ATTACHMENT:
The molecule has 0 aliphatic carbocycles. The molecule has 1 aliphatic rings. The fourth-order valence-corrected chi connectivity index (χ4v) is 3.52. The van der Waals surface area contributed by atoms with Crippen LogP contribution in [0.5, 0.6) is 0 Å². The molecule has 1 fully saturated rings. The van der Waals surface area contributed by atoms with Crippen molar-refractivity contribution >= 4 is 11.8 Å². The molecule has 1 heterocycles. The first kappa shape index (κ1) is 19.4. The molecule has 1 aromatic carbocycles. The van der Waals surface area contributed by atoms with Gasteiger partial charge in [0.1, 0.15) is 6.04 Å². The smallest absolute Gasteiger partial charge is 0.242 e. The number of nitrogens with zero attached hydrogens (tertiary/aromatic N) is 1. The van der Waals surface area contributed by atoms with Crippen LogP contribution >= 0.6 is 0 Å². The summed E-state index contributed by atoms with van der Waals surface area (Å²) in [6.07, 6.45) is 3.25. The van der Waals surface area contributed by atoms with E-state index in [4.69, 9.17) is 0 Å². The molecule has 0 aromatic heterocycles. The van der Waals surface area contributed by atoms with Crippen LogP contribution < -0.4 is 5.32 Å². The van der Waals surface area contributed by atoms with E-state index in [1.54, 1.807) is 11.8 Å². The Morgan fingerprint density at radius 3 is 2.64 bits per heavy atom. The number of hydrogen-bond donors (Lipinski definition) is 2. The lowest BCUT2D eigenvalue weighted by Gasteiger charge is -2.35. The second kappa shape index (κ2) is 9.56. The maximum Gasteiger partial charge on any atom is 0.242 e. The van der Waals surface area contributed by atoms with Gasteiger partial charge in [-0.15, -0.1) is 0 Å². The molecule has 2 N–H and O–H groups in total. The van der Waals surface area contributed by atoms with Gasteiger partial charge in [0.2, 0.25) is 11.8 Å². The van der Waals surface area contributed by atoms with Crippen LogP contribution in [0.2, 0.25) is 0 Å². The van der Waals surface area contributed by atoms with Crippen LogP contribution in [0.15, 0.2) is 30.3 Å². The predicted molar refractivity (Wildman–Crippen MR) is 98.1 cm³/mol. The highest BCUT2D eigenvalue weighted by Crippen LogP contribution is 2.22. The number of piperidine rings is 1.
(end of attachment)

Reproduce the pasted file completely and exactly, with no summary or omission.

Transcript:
The molecule has 0 aliphatic carbocycles. The molecule has 1 aliphatic rings. The fourth-order valence-corrected chi connectivity index (χ4v) is 3.52. The van der Waals surface area contributed by atoms with Crippen LogP contribution in [0.5, 0.6) is 0 Å². The molecule has 1 fully saturated rings. The van der Waals surface area contributed by atoms with Crippen molar-refractivity contribution >= 4 is 11.8 Å². The molecule has 1 heterocycles. The first kappa shape index (κ1) is 19.4. The molecule has 1 aromatic carbocycles. The van der Waals surface area contributed by atoms with Gasteiger partial charge in [0.1, 0.15) is 6.04 Å². The smallest absolute Gasteiger partial charge is 0.242 e. The number of nitrogens with zero attached hydrogens (tertiary/aromatic N) is 1. The van der Waals surface area contributed by atoms with Crippen LogP contribution >= 0.6 is 0 Å². The summed E-state index contributed by atoms with van der Waals surface area (Å²) in [6.07, 6.45) is 3.25. The van der Waals surface area contributed by atoms with E-state index in [4.69, 9.17) is 0 Å². The molecule has 0 aromatic heterocycles. The van der Waals surface area contributed by atoms with Crippen LogP contribution < -0.4 is 5.32 Å². The van der Waals surface area contributed by atoms with E-state index in [1.54, 1.807) is 11.8 Å². The Morgan fingerprint density at radius 3 is 2.64 bits per heavy atom. The number of hydrogen-bond donors (Lipinski definition) is 2. The lowest BCUT2D eigenvalue weighted by Gasteiger charge is -2.35. The second kappa shape index (κ2) is 9.56. The maximum Gasteiger partial charge on any atom is 0.242 e. The van der Waals surface area contributed by atoms with Gasteiger partial charge in [-0.15, -0.1) is 0 Å². The molecule has 2 N–H and O–H groups in total. The van der Waals surface area contributed by atoms with Gasteiger partial charge in [0.2, 0.25) is 11.8 Å². The van der Waals surface area contributed by atoms with Crippen LogP contribution in [0.2, 0.25) is 0 Å². The van der Waals surface area contributed by atoms with Crippen LogP contribution in [0.15, 0.2) is 30.3 Å². The predicted molar refractivity (Wildman–Crippen MR) is 98.1 cm³/mol. The highest BCUT2D eigenvalue weighted by Crippen LogP contribution is 2.22. The number of piperidine rings is 1.